A virus that spreads like a wild fire, turning its victims into feral flesh eaters isn’t exactly new territory for the genre, but when those infected can only be little kids, it makes you wonder how we haven’t seen it sooner. If there’s anything good coming out of the fact that there’s dozens of zombie movies a year, it’s that it forces filmmakers to be creative and come up with new ideas the genre hasn’t seen yet—Cooties. Jonathan Milott and Cary Murnion’s zombie comedy kicks off when a mysterious virus hits an isolated elementary school, transforming the kids into a blood-covered mass of savages.
Elijah Wood and his production company SpectreVision have single-handedly taken over the genre in the last few years, turning out films that push it into new territory. From last year’s breakout gem A Girl Walks Home Alone at Night to this year’s psycho-drama The Boy and now Cooties, SpectreVision is leaving an indelible mark on the genre and they’re just getting started. Their latest, Cooties, is a masterful blend of blood, guts and humor, as an unlikely group of teachers find themselves at the center of a feral kid shitstorm thanks to a bad chicken nugget (aren’t they all?).
Where the film really succeeds is in its ability to create a familiar scenario and turn it on its head, but it doesn’t just do that by simply changing a bunch of kids into monsters. It’s all in the execution, which really brings this film to life by tying a ragtag group of teachers together to fight a swarm of tiny, flesh eating children. It’s a wonderfully deranged setup and it might just be the funniest movie of the year. That’s not even the best part, though.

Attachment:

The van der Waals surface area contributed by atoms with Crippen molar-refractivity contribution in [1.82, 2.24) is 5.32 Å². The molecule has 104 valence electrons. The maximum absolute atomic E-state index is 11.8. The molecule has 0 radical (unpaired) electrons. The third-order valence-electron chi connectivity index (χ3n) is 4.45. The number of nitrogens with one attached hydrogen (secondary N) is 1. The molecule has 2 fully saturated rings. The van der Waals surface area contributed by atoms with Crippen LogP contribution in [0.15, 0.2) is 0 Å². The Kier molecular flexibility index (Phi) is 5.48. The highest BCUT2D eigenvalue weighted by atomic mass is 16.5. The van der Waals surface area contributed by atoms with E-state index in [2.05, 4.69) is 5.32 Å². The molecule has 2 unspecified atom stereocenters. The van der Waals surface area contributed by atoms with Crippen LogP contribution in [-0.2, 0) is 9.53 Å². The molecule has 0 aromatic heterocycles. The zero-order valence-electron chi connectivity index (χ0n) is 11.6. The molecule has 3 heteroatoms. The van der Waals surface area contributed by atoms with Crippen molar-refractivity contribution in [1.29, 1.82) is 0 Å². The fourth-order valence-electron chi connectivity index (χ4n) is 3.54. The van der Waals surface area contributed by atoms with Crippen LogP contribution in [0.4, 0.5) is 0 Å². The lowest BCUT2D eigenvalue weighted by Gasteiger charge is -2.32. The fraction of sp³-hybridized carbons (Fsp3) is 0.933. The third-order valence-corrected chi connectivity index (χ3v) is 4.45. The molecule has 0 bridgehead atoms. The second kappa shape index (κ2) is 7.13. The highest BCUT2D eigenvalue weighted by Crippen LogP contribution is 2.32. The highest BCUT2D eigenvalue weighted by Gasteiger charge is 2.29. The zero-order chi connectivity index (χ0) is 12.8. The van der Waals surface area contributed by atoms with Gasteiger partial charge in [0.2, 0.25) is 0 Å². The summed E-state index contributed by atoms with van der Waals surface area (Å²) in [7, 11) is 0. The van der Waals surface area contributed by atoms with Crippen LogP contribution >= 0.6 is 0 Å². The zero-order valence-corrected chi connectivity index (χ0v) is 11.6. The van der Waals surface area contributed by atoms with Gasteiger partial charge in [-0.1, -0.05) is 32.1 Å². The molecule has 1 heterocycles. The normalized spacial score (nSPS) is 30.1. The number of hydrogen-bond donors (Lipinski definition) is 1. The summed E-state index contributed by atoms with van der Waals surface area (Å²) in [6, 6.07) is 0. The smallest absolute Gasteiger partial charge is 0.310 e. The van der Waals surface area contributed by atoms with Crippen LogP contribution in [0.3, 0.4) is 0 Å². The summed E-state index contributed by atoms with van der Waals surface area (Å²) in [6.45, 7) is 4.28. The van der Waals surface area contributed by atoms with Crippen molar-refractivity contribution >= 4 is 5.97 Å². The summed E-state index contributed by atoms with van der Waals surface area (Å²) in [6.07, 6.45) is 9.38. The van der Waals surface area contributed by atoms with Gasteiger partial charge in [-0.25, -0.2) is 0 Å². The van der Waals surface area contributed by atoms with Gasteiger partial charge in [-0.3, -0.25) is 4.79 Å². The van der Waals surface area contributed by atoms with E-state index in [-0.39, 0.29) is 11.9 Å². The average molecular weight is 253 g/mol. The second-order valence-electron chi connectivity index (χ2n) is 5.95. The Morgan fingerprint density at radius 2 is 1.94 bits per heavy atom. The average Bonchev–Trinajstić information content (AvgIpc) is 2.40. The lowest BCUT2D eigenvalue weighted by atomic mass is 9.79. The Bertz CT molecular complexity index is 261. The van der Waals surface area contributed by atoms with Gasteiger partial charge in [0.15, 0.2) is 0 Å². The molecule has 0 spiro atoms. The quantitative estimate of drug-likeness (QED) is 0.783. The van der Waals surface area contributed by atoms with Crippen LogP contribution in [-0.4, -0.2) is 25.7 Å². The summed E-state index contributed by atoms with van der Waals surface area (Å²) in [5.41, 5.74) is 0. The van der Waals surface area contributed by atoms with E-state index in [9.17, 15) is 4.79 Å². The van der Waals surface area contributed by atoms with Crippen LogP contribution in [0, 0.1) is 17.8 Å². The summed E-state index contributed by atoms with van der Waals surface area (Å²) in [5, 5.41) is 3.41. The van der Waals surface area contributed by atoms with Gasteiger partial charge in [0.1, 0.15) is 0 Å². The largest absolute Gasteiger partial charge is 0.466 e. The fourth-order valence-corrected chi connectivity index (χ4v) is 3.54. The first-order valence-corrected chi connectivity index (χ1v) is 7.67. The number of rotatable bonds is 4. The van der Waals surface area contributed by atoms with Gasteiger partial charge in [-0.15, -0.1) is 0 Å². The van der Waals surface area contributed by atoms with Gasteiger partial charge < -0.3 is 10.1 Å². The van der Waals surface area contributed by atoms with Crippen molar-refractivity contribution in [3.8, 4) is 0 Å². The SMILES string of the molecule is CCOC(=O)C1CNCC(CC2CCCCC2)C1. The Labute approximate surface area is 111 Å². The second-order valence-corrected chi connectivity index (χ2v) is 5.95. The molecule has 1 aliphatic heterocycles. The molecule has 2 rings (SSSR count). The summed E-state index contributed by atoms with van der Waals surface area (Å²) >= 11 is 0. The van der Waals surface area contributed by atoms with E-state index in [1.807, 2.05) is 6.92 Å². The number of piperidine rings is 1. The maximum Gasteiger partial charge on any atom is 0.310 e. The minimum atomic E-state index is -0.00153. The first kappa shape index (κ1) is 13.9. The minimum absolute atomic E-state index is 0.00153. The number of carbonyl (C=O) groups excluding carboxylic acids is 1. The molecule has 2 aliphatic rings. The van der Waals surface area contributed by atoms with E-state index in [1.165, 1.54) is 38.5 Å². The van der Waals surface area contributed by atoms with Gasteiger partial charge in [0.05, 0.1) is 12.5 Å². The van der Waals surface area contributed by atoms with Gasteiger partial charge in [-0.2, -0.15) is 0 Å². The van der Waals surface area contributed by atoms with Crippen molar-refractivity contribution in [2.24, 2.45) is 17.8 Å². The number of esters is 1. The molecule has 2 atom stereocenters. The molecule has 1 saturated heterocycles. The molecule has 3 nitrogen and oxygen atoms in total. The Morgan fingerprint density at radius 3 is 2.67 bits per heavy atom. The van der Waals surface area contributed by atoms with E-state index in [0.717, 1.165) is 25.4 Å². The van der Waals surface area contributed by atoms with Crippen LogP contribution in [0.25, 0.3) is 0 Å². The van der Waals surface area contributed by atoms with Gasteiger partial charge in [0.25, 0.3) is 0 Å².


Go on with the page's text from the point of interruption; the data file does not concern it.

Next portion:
The main focus here is on the teachers, who happen to be having one hell of a Monday morning, and I really liked that the film gave each of its characters a moment to shine; none of them feel like an afterthought or an excuse to pad the body count. But because they’re all so different from one another, watching them work together to take on a bunch of pint-sized monsters was a ton of fun, especially once it started to rain blood and guts.
What’s great about Cooties is that there’s constantly something happening, whether its moments of straight-up horror—what’s creepier than a bunch of little kids tearing someone to pieces?—or the hilarious bickering between the teachers, bouncing room to room trying to avoid becoming a happy meal. Even the few quiet moments in the film are met with a ridiculous scenario or a character saying something absurdly funny (thanks to Rainn Wilson and Leigh Whannell).
And despite the majority of the film taking place within the walls of a school, it never feels small or claustrophobic, instead it uses each new room to create layers of atmosphere. Cooties is a lightning quick, bloody good time that makes a worn out genre feel new again. It’s a monster movie where a bunch of little kids will eat your face off and jump rope with your intestines, which is pretty awesome in my book.